The Evolution of Port Hedland Harbour
by Murray Shaw
ISBN 0 85905 389 X, (2007 new), Soft Cover, A4, 98pp, Illustrated in colour, 285grams
$30* + POST
Contains 21 colour and 24 black and white illustrations.
Port Hedland is the biggest tonnage port in Australia. This is its story!
In December 1960 the Commonwealth Government lifted a 22 year-old total embargo on the export of iron ore from Australia. This announcement immediately attracted attention from some of the biggest mining companies in the world who sent a steady stream of geologists to the Pilbara to inspect ore deposits. Some of these proved massive although located far from the coast. An exception to this was Mt Goldsworthy which although smaller (with an estimated 30 million tons of iron ore) was only 55 km from the coast and 100 km east of Port Hedland. At first it was not considered viable, or indeed possible, to transform this small tidal pastoral/mining port into a deepwater port because of the natural limitations of the harbour. In 1965 it was restricted to vessels of just 3500 tonnes and had an annual throughput of only 100,000 tonnes. However, as the need was urgent, it was looked at anew by specialist engineers and it was decided the job could be done. In 2006 the largest vessel to have used the harbour was almost 260,000 deadweight tonnes and the annual throughput was over 110 million tonnes.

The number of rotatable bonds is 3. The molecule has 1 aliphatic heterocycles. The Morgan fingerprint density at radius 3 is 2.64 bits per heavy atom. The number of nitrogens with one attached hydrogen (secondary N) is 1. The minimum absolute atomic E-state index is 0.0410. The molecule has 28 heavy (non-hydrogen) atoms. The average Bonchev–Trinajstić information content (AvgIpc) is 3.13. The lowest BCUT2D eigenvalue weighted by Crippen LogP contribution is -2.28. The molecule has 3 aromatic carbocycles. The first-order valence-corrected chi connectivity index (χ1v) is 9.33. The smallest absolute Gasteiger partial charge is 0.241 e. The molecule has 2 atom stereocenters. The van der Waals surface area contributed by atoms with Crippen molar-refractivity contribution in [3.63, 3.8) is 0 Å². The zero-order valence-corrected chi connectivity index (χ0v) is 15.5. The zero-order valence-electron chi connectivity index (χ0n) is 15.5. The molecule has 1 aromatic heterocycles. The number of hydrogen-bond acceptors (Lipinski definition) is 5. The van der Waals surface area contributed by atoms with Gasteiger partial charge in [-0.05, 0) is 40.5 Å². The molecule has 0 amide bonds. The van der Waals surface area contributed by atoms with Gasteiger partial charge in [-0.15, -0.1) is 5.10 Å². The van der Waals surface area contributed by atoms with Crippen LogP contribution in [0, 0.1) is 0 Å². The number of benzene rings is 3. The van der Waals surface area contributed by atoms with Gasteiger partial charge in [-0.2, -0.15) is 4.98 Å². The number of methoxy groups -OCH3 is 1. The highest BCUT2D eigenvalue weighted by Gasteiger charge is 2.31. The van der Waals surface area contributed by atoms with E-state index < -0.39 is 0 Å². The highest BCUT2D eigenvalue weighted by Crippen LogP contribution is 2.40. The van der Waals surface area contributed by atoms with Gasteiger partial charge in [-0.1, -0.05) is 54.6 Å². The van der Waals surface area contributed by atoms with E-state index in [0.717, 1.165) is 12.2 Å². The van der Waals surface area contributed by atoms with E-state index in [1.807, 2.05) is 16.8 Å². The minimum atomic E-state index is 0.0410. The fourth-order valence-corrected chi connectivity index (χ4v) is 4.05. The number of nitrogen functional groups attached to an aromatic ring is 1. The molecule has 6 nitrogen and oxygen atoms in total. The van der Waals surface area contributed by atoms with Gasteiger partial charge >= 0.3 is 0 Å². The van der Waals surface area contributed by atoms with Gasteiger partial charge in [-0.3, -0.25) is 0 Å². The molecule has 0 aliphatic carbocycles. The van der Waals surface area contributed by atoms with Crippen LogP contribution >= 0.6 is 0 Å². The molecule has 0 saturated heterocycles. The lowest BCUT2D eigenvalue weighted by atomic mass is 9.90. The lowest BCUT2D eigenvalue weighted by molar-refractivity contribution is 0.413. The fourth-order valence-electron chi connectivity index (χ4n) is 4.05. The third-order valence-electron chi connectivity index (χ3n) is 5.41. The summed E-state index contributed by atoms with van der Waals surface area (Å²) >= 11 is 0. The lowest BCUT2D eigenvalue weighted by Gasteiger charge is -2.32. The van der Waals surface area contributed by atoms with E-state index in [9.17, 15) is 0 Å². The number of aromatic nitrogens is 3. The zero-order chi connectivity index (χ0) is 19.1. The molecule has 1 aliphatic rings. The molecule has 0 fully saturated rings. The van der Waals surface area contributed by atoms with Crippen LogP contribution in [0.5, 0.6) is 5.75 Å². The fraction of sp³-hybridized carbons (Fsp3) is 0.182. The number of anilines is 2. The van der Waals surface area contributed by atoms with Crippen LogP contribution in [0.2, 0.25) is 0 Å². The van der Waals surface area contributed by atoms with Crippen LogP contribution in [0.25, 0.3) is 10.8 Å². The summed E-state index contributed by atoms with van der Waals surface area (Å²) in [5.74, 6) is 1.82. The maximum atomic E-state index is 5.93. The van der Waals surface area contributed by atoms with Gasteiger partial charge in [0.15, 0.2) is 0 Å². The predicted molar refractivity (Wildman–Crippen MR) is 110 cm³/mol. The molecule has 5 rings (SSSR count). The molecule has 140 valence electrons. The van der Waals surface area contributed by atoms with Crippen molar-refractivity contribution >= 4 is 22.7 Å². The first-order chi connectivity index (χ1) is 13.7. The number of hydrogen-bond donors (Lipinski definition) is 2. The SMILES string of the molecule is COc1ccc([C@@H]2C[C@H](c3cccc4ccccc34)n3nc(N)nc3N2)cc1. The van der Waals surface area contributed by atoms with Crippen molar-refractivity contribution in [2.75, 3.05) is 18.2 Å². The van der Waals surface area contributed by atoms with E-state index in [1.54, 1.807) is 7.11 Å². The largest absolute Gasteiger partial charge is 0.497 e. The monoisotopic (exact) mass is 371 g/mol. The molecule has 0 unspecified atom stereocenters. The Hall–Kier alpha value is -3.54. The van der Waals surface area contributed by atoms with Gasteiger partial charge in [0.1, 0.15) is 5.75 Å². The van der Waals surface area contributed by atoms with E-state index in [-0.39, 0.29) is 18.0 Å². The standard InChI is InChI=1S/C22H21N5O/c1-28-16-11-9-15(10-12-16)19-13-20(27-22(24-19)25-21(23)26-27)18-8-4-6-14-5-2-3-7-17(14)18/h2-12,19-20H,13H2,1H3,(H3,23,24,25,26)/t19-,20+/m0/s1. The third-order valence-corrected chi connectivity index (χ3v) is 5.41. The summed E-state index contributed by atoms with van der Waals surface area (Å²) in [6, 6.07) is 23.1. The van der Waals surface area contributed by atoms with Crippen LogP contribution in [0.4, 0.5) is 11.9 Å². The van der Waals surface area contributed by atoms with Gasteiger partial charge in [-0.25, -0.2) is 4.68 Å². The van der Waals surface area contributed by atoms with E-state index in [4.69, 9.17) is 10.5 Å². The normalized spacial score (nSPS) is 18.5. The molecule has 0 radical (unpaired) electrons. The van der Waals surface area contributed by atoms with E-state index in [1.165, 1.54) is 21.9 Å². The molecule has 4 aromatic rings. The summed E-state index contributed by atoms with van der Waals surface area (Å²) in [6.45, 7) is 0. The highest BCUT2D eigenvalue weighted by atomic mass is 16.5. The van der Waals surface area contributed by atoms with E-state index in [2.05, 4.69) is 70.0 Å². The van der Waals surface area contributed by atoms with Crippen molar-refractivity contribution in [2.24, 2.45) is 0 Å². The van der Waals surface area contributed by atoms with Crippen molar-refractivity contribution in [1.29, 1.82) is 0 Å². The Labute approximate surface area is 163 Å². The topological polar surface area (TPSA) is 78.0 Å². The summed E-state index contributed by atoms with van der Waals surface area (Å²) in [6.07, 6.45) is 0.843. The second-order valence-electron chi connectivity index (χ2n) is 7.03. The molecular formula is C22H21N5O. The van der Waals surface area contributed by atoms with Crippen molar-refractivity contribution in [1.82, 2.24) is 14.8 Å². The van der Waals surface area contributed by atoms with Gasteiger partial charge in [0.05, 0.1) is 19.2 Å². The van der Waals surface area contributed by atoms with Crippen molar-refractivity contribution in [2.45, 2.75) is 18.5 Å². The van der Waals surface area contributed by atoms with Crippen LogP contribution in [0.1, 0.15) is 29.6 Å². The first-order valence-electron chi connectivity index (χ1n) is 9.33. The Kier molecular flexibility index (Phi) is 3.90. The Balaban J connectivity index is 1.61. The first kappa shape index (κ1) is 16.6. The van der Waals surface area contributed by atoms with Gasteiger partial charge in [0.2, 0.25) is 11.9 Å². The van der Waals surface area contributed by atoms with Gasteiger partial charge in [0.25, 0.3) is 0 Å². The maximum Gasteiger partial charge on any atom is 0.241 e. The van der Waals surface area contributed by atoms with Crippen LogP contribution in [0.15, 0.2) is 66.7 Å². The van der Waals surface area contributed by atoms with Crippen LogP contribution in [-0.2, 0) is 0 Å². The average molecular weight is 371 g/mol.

This book traces the history of the harbour from the time of its European discovery in 1863 right through to its development by mining companies 1960 - 2006.
As a workboat skipper in the NW and working on the construction and dredging work for Port Hedland Harbour in 1965-68, Murray Shaw developed an abiding interest in the history of the port. Later he worked in the same area as a master on survey and standby vessels and elsewhere on the Australian coast and throughout SE Asia. On retirement he completed a Degree with a double major in politics and history, with Honours on the subject which led to this book.